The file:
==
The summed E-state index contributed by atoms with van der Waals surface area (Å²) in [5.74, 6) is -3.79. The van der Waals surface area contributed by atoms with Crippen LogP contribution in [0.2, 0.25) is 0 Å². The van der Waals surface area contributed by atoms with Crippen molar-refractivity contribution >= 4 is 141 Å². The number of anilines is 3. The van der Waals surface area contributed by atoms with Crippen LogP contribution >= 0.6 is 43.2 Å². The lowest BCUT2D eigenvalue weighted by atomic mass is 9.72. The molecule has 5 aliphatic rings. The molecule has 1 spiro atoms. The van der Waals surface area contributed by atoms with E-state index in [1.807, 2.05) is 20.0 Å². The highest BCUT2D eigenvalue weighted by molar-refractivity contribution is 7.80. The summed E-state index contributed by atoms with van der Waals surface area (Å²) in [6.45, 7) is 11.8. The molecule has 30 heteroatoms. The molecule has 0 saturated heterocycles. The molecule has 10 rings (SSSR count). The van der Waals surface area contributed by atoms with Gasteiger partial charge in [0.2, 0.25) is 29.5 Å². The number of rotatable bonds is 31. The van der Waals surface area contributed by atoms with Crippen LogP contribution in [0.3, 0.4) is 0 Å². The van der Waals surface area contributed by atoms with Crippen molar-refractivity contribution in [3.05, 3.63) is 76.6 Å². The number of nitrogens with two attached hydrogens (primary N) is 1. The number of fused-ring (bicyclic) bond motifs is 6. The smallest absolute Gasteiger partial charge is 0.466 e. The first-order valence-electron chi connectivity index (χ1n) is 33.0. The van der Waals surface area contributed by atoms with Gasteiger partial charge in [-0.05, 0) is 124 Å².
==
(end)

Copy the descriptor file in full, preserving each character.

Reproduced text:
The summed E-state index contributed by atoms with van der Waals surface area (Å²) in [5.74, 6) is -3.79. The van der Waals surface area contributed by atoms with Crippen LogP contribution in [0.2, 0.25) is 0 Å². The van der Waals surface area contributed by atoms with Crippen molar-refractivity contribution >= 4 is 141 Å². The number of anilines is 3. The van der Waals surface area contributed by atoms with Crippen LogP contribution >= 0.6 is 43.2 Å². The lowest BCUT2D eigenvalue weighted by atomic mass is 9.72. The molecule has 5 aliphatic rings. The molecule has 1 spiro atoms. The van der Waals surface area contributed by atoms with E-state index in [1.807, 2.05) is 20.0 Å². The highest BCUT2D eigenvalue weighted by molar-refractivity contribution is 7.80. The summed E-state index contributed by atoms with van der Waals surface area (Å²) in [6.45, 7) is 11.8. The molecule has 30 heteroatoms. The molecule has 0 saturated heterocycles. The molecule has 10 rings (SSSR count). The van der Waals surface area contributed by atoms with Gasteiger partial charge in [0.2, 0.25) is 29.5 Å². The number of rotatable bonds is 31. The van der Waals surface area contributed by atoms with Crippen LogP contribution in [0.3, 0.4) is 0 Å². The van der Waals surface area contributed by atoms with Crippen molar-refractivity contribution in [3.05, 3.63) is 76.6 Å². The number of nitrogens with two attached hydrogens (primary N) is 1. The number of fused-ring (bicyclic) bond motifs is 6. The smallest absolute Gasteiger partial charge is 0.466 e. The first-order valence-electron chi connectivity index (χ1n) is 33.0. The van der Waals surface area contributed by atoms with Gasteiger partial charge in [-0.05, 0) is 124 Å².